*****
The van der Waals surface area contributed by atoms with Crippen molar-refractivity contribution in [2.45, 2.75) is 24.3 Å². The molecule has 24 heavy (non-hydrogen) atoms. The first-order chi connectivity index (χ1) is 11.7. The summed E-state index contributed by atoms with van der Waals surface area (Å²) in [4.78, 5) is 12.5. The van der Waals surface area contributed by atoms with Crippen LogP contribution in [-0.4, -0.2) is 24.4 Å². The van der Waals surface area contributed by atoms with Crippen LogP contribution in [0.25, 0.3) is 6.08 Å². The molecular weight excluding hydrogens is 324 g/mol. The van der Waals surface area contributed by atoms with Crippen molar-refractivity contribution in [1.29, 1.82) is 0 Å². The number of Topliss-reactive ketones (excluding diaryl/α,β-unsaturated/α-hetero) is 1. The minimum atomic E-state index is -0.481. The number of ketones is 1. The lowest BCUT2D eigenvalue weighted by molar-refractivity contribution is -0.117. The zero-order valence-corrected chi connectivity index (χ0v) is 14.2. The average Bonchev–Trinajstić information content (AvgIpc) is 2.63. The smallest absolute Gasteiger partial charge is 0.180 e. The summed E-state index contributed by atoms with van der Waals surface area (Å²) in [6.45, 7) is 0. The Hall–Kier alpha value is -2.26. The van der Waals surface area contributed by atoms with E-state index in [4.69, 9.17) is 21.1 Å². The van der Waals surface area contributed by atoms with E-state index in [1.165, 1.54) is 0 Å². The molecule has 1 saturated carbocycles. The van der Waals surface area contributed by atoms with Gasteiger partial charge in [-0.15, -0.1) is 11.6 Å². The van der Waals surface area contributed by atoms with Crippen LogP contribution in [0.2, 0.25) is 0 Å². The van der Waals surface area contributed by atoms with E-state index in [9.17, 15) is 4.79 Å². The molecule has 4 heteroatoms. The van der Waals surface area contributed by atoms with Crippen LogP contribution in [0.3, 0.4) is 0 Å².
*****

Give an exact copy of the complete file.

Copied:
The van der Waals surface area contributed by atoms with Crippen molar-refractivity contribution in [2.45, 2.75) is 24.3 Å². The molecule has 24 heavy (non-hydrogen) atoms. The first-order chi connectivity index (χ1) is 11.7. The summed E-state index contributed by atoms with van der Waals surface area (Å²) in [4.78, 5) is 12.5. The van der Waals surface area contributed by atoms with Crippen LogP contribution in [-0.4, -0.2) is 24.4 Å². The van der Waals surface area contributed by atoms with Crippen LogP contribution in [0.25, 0.3) is 6.08 Å². The molecular weight excluding hydrogens is 324 g/mol. The van der Waals surface area contributed by atoms with Crippen molar-refractivity contribution in [1.29, 1.82) is 0 Å². The number of Topliss-reactive ketones (excluding diaryl/α,β-unsaturated/α-hetero) is 1. The minimum atomic E-state index is -0.481. The number of ketones is 1. The lowest BCUT2D eigenvalue weighted by molar-refractivity contribution is -0.117. The zero-order valence-corrected chi connectivity index (χ0v) is 14.2. The average Bonchev–Trinajstić information content (AvgIpc) is 2.63. The smallest absolute Gasteiger partial charge is 0.180 e. The summed E-state index contributed by atoms with van der Waals surface area (Å²) in [6.45, 7) is 0. The Hall–Kier alpha value is -2.26. The van der Waals surface area contributed by atoms with E-state index in [4.69, 9.17) is 21.1 Å². The van der Waals surface area contributed by atoms with E-state index in [1.165, 1.54) is 0 Å². The molecule has 1 saturated carbocycles. The van der Waals surface area contributed by atoms with Gasteiger partial charge in [-0.15, -0.1) is 11.6 Å². The van der Waals surface area contributed by atoms with Crippen LogP contribution in [0.2, 0.25) is 0 Å². The van der Waals surface area contributed by atoms with E-state index in [9.17, 15) is 4.79 Å². The molecule has 4 heteroatoms. The van der Waals surface area contributed by atoms with Crippen LogP contribution in [0.3, 0.4) is 0 Å².